I’m a recent convert to headlamps. For well over 30 years, I got my front-facing illumination from a flashlight that was gripped firmly in my hands or my teeth/lips. As lights got smaller with multipurpose clips, my Streamlight Microstream would provide useful illumination for most purposes while clipped to the brim of a baseball cap.

But when working in close quarters (i.e. under a car/truck), a baseball cap and its clipped-on compadre didn’t work so hot. And when ice fishing, with its sometimes sub-freezing temperatures and accompanying warmer garb and watch caps, I found myself with nothing but my mouth to hold a flashlight when pulling in the traps after dark. I once bonked myself in the face when pulling in a line while I had a light in my mouth, and the resulting chipped tooth reminds me to this day that I’m stupid and there are better products out there that fulfill my lighting needs.

Beefy Olight Perun 2 next to a featherweight Biolite headlamp

I’ve since sourced headlamps from a few different companies, always preferring the lower bulk items at the expense of a couple lumens or less battery life. However, the past couple of years I’ve been hitting huge lakes in northern Maine while ice fishing, and our fishing setups have to go where the fish are – and sometimes that’s a quarter to half mile or more away from camp – and in the dark, that requires some pretty serious illuminating horsepower to be able to find all of the ice fishing tip-ups. So I called my pals at Olight and said, “Send the biggest headlamp you got!” And when the Perun 2 landed on my doorstep a couple days later, it quickly became apparent that Olight wasn’t fooling around.

Olight Perun 2 (top) with a Fenix PD35TAC (middle) and Streamlight Microstream USB (bottom) for comparison.

Enter the Olight Perun 2

I was, quite frankly, startled at the sheer size of the Olight Perun 2. My usual headlamp – a Biolite Headlamp 220 – is a svelte little number that weighs under 2 ounces and is about the size of a small box of matches. Opening the package, the Perun 2 glared at me from the box, challenging me to man up and get its 6 ounce weight and almost 5 inch length across my forehead to destroy the night and all illuminating oncomers while still having a pair of hands free to fistfight a couple bears and maybe Tyson. It’s really a beast of a light for a headlamp.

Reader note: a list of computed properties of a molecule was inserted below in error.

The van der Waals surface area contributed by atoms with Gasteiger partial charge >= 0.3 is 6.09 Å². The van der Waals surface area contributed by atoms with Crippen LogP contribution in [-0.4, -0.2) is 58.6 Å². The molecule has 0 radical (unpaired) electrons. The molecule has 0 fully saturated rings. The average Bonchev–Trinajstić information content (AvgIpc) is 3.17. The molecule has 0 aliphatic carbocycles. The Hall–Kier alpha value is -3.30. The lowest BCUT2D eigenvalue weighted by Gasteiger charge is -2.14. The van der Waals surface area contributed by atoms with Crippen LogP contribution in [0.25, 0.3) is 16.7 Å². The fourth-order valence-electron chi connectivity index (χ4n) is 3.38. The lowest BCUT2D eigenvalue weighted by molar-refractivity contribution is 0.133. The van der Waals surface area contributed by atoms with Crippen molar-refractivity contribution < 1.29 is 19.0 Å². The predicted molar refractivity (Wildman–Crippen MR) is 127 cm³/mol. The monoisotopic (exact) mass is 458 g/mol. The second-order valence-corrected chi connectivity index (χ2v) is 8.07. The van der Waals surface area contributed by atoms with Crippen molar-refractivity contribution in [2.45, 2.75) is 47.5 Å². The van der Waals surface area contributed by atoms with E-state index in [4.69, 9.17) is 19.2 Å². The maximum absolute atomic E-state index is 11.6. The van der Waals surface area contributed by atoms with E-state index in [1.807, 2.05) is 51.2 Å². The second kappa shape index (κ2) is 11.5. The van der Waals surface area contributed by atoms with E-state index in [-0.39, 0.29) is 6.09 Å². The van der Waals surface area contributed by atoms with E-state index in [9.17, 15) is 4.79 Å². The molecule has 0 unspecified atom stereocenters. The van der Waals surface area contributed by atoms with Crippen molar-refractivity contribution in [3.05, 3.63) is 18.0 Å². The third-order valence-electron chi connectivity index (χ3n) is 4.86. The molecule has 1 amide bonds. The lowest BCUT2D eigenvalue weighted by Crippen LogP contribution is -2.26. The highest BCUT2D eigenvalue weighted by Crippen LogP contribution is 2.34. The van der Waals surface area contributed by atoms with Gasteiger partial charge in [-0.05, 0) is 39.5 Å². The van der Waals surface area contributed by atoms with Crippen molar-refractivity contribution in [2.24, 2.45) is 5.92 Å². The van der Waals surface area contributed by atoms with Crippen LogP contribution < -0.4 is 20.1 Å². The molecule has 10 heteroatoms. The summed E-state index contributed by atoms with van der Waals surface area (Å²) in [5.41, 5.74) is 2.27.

Justifying this mass is output and performance that is basically ridiculous for a headlamp. The Perun 2’s right angle design blasts 2,500 lumens and 6,889 candela from its machined and knurled aluminum body and white LED. The removable 4,000mAh 21700 battery provides juice to run 800 lumens of output for just about three hours. Doing some quick research, I couldn’t find another headlamp that provides this kind of advertised output. 

Balancing Act

The Olight Perun 2 comes with a silicone “bracket” that holds the light itself to a headband – meaning that the Perun 2 is actually more light a small right angle flashlight adapted to be a headlight, rather than a clean-sheet design that is meant to be a headlamp only. This has its pluses and minuses. 

Benefits are that the Perun 2 is incredibly versatile; it’s a flashlight, it’s a pack shoulder strap light, it’s a headlamp. It goes where it’s needed and blasts away at its job diligently. As a headlamp, all of the weight is directly on your forehead with none of the nonsense of a rear-mounted battery pack: accompanying wires, the headlamp head-orbit-spin action that happens when you turn your head too fast, and the inability to put the back of your head flat on a surface or a pillow to read a book at night. Everything is right up front, where I would argue it should be. Olight thoughtfully designed its head strap to accommodate the Perun 2’s extra beefiness, with an additional strap that runs over the head as well as the standard circumference band. Keep it snug on your head and it works.

Some ugly guy wearing an Olight Perun 2 on his head.

The Achilles Heel of this design is its sheer size: keeping enough battery and enough casing to hold the battery to fuel 2,500 lumens for a useful amount of time means mass – and while the Perun 2 is as small as it can be to fulfill its purpose and still hold a high capacity 21700 battery, six ounces is a lot of weight in one spot, and a hard head nod or a jolt while riding an ATV can get that interior mass moving and sliding up and down your noggin. Hitting a pressure ridge on a frozen lake while riding a snowmobile had my not-tightened-enough Perun 2 suddenly residing on the bridge of my nose. FYI, Olight does make slick little headlamps that run on single 16340/RCR123 batteries (The Perun Mini) if you still want serious output (1,000 lumens) at a lighter weight.